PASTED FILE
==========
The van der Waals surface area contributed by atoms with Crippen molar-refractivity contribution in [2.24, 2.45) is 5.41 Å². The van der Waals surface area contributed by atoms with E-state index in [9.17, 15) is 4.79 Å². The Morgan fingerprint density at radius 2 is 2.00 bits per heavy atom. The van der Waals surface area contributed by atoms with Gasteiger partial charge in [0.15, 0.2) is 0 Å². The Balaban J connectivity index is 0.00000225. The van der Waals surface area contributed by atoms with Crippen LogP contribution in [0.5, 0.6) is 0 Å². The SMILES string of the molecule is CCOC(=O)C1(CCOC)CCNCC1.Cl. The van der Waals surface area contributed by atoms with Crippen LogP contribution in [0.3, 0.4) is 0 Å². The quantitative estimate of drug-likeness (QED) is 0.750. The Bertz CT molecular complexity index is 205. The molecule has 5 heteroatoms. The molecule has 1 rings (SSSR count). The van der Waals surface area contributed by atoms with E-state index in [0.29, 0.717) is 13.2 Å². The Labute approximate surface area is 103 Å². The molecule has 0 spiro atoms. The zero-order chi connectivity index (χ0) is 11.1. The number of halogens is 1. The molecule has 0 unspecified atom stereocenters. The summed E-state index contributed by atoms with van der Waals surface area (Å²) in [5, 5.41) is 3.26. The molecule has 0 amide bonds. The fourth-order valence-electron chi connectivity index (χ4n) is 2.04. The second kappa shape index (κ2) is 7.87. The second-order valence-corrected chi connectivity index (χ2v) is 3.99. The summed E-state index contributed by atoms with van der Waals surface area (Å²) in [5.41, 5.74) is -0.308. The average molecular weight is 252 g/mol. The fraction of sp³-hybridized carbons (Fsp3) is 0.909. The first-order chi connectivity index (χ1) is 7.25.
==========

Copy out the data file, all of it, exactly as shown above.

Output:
The van der Waals surface area contributed by atoms with Crippen molar-refractivity contribution in [2.24, 2.45) is 5.41 Å². The van der Waals surface area contributed by atoms with E-state index in [9.17, 15) is 4.79 Å². The Morgan fingerprint density at radius 2 is 2.00 bits per heavy atom. The van der Waals surface area contributed by atoms with Gasteiger partial charge in [0.15, 0.2) is 0 Å². The Balaban J connectivity index is 0.00000225. The van der Waals surface area contributed by atoms with Crippen LogP contribution in [0.5, 0.6) is 0 Å². The SMILES string of the molecule is CCOC(=O)C1(CCOC)CCNCC1.Cl. The van der Waals surface area contributed by atoms with Crippen LogP contribution in [0.3, 0.4) is 0 Å². The quantitative estimate of drug-likeness (QED) is 0.750. The Bertz CT molecular complexity index is 205. The molecule has 5 heteroatoms. The molecule has 1 rings (SSSR count). The van der Waals surface area contributed by atoms with E-state index in [0.29, 0.717) is 13.2 Å². The Labute approximate surface area is 103 Å². The molecule has 0 spiro atoms. The zero-order chi connectivity index (χ0) is 11.1. The number of halogens is 1. The molecule has 0 unspecified atom stereocenters. The summed E-state index contributed by atoms with van der Waals surface area (Å²) in [5, 5.41) is 3.26. The molecule has 0 amide bonds. The fourth-order valence-electron chi connectivity index (χ4n) is 2.04. The second kappa shape index (κ2) is 7.87. The second-order valence-corrected chi connectivity index (χ2v) is 3.99. The summed E-state index contributed by atoms with van der Waals surface area (Å²) in [5.41, 5.74) is -0.308. The average molecular weight is 252 g/mol. The fraction of sp³-hybridized carbons (Fsp3) is 0.909. The first-order chi connectivity index (χ1) is 7.25.